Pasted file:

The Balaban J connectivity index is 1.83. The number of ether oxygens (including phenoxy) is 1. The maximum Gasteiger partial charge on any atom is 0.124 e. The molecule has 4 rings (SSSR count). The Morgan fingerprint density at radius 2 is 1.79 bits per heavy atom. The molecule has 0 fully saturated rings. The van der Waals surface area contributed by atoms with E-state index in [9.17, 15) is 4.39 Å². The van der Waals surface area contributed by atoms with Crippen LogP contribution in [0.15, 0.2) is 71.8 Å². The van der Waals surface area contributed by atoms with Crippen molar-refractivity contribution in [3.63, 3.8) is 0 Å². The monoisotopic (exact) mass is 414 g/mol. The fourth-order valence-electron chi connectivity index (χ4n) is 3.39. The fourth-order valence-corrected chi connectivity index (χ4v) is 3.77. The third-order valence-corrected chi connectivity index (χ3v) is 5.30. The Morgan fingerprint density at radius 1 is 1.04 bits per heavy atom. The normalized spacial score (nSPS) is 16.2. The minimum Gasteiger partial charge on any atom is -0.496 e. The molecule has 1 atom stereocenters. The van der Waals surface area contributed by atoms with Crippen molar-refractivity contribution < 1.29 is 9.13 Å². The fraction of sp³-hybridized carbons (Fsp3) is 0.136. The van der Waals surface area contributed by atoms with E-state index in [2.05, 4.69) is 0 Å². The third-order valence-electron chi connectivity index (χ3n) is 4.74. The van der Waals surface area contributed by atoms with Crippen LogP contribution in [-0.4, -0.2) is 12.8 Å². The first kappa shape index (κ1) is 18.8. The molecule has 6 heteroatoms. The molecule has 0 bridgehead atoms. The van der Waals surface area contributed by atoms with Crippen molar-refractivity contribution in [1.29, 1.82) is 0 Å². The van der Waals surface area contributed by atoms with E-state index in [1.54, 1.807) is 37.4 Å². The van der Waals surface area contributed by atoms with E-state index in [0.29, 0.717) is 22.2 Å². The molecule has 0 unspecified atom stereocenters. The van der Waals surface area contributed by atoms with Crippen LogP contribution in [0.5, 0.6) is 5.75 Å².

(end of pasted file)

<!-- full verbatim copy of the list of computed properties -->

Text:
The Balaban J connectivity index is 1.83. The number of ether oxygens (including phenoxy) is 1. The maximum Gasteiger partial charge on any atom is 0.124 e. The molecule has 4 rings (SSSR count). The Morgan fingerprint density at radius 2 is 1.79 bits per heavy atom. The molecule has 0 fully saturated rings. The van der Waals surface area contributed by atoms with E-state index in [9.17, 15) is 4.39 Å². The van der Waals surface area contributed by atoms with Crippen LogP contribution in [0.15, 0.2) is 71.8 Å². The van der Waals surface area contributed by atoms with Crippen molar-refractivity contribution in [3.63, 3.8) is 0 Å². The monoisotopic (exact) mass is 414 g/mol. The fourth-order valence-electron chi connectivity index (χ4n) is 3.39. The fourth-order valence-corrected chi connectivity index (χ4v) is 3.77. The third-order valence-corrected chi connectivity index (χ3v) is 5.30. The Morgan fingerprint density at radius 1 is 1.04 bits per heavy atom. The normalized spacial score (nSPS) is 16.2. The minimum Gasteiger partial charge on any atom is -0.496 e. The molecule has 1 atom stereocenters. The van der Waals surface area contributed by atoms with Crippen molar-refractivity contribution < 1.29 is 9.13 Å². The fraction of sp³-hybridized carbons (Fsp3) is 0.136. The van der Waals surface area contributed by atoms with E-state index in [2.05, 4.69) is 0 Å². The third-order valence-electron chi connectivity index (χ3n) is 4.74. The van der Waals surface area contributed by atoms with Crippen LogP contribution in [-0.4, -0.2) is 12.8 Å². The first kappa shape index (κ1) is 18.8. The molecule has 6 heteroatoms. The molecule has 0 bridgehead atoms. The van der Waals surface area contributed by atoms with Crippen molar-refractivity contribution in [1.29, 1.82) is 0 Å². The van der Waals surface area contributed by atoms with E-state index in [1.54, 1.807) is 37.4 Å². The van der Waals surface area contributed by atoms with E-state index in [0.29, 0.717) is 22.2 Å². The molecule has 0 unspecified atom stereocenters. The van der Waals surface area contributed by atoms with Crippen LogP contribution in [0.5, 0.6) is 5.75 Å².